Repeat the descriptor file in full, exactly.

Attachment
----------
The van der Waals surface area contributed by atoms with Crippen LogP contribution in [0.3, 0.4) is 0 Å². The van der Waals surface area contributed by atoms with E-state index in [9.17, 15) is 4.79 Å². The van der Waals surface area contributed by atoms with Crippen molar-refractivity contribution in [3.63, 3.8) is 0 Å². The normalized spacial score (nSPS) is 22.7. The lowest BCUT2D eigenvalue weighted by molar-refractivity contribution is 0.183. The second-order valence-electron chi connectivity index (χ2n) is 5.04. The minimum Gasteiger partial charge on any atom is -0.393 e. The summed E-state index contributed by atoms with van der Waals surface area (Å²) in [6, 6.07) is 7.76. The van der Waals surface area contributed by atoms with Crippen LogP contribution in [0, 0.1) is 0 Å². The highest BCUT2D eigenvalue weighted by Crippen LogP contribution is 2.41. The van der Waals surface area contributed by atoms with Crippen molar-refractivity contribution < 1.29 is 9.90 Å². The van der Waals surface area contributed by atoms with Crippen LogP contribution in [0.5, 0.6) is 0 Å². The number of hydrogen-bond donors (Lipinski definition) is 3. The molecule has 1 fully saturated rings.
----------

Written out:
The van der Waals surface area contributed by atoms with Crippen LogP contribution in [0.3, 0.4) is 0 Å². The van der Waals surface area contributed by atoms with E-state index in [9.17, 15) is 4.79 Å². The van der Waals surface area contributed by atoms with Crippen molar-refractivity contribution in [3.63, 3.8) is 0 Å². The normalized spacial score (nSPS) is 22.7. The lowest BCUT2D eigenvalue weighted by molar-refractivity contribution is 0.183. The second-order valence-electron chi connectivity index (χ2n) is 5.04. The minimum Gasteiger partial charge on any atom is -0.393 e. The summed E-state index contributed by atoms with van der Waals surface area (Å²) in [6, 6.07) is 7.76. The van der Waals surface area contributed by atoms with Crippen LogP contribution in [0, 0.1) is 0 Å². The highest BCUT2D eigenvalue weighted by Crippen LogP contribution is 2.41. The van der Waals surface area contributed by atoms with Crippen molar-refractivity contribution < 1.29 is 9.90 Å². The van der Waals surface area contributed by atoms with Crippen LogP contribution in [0.5, 0.6) is 0 Å². The number of hydrogen-bond donors (Lipinski definition) is 3. The molecule has 1 fully saturated rings.